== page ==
When Lê came across an image of the letter, which started going viral among Asian Americans in the wake of the Black Lives Matter movement, something clicked. “In 1978, I was an eight-year-old kid in a refugee camp,” he says. “After seeing the video of George Floyd, I knew that to remain silent meant being complicit.”
Asian Americans often are used as a wedge against other people of color. White supremacists champion Asian Americans to bolster their case against affirmative action; meanwhile, they cheer on a president who has called COVID-19 the “kung flu” and has attempted to deport thousands of Vietnamese immigrants who’ve lived here for decades. As we were pawns in white America’s game in Southeast Asia, so are we used to legitimize the institution of white power.
It’s hard to deny that many of the freedoms our elders risked their lives for are under assault in America. But an increasingly diverse coalition of young people—one that now includes first-generation children of refugees and immigrants—is standing up against injustice and in solidarity with Black Lives Matter. In Vietnamese American immigrant communities, that coalition includes millennials and zoomers who possess both the digital literacy and cultural context to reach their parents and relatives.
For this new generation, Lê’s billboard is a rare sign of support from an older generation removed from the world of memes and viral videos. News of the billboard on Vietnamese radio prompted Hoang’s parents to ask her about the Black Lives Matter issue unexpectedly over lunch. Typically, she says, she avoids any political discussion and omits mention of her years of volunteering and community organizing, for fear of upsetting her parents.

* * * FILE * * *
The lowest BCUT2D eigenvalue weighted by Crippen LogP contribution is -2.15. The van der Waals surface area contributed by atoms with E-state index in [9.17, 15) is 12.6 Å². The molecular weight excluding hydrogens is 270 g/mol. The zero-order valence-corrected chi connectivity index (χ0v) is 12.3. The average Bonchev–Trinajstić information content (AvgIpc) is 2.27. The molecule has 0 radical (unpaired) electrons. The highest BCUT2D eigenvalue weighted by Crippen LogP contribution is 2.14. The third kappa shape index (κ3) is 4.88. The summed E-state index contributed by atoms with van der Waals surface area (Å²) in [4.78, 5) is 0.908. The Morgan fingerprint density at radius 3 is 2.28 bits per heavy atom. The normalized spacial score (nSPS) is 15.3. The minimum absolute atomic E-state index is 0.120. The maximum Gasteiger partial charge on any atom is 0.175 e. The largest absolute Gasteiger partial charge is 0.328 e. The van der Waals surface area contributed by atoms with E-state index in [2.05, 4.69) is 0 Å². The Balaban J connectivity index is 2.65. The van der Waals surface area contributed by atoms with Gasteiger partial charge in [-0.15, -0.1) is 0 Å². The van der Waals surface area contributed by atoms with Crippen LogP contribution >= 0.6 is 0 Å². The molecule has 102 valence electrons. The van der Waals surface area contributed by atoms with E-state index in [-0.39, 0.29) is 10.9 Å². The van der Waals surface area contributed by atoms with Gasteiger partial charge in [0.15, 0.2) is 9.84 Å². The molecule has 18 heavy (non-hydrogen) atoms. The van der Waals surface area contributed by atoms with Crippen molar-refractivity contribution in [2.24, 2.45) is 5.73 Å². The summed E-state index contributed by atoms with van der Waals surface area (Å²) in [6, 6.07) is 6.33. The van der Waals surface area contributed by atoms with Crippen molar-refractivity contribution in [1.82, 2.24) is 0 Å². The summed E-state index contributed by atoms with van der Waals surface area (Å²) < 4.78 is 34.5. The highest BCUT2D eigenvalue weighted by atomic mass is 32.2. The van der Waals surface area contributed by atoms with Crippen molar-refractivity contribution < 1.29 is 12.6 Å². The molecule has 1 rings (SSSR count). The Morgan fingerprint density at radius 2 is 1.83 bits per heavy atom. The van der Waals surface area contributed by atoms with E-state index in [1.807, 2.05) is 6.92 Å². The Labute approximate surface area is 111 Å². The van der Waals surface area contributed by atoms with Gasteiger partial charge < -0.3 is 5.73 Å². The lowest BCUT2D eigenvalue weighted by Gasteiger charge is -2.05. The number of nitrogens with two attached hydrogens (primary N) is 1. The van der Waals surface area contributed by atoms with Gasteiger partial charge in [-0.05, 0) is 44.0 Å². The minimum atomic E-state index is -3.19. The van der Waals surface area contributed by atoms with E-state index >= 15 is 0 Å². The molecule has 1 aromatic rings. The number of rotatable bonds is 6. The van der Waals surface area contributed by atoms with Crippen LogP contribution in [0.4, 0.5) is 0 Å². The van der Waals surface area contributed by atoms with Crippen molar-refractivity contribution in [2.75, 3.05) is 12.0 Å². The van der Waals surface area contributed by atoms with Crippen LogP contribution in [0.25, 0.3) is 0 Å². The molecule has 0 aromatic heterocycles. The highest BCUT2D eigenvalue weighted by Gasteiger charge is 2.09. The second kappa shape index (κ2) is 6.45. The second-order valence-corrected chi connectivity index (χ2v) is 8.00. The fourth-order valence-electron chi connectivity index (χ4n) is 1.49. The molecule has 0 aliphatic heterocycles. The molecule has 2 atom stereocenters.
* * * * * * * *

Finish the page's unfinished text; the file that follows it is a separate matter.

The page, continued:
“My mom shared that the more she reflected, the more she believed the message is a good message,” Hoang says. “She said, ‘If Black people know that Vietnamese people support them … maybe then they will support us and not rob us anymore.’ Of course, this selfish reasoning isn’t exactly the kind of enlightened realization I was hoping for. But heck, this is a really big step for my mom.” Hoang says her father didn’t respond, and instead ate beside them in silence. But that was a step, too, “as compared to his usual getting up, yelling, and storming out.”
These difficult conversations are part of a necessary discourse in the Vietnamese American community. “I believe the ‘Black Lives Matter—stop racism’ message on the billboard provides us all a chance to reflect on what is in our own hearts,” says state representative Hubert Vo, the first and only Vietnamese American in the Texas Legislature. “The billboard was intended to show support for the fight against racism. Another goal was to start conversations about racism and injustice. It seems to have done just that.”
When I met with Lê for coffee in Houston recently, he sported his usual ensemble: cowboy boots, blue jeans, and a baseball cap with an American flag. The national spotlight has been stressful for him and his family—friends started a GoFundMe to help him make up for lost business—as are the threats and gossip, but he says he doesn’t regret posting the billboard.
“Because we love [America] and because we want her to be better, we call things out. That doesn’t make us unpatriotic,” he says. “It’s the most patriotic thing to do.”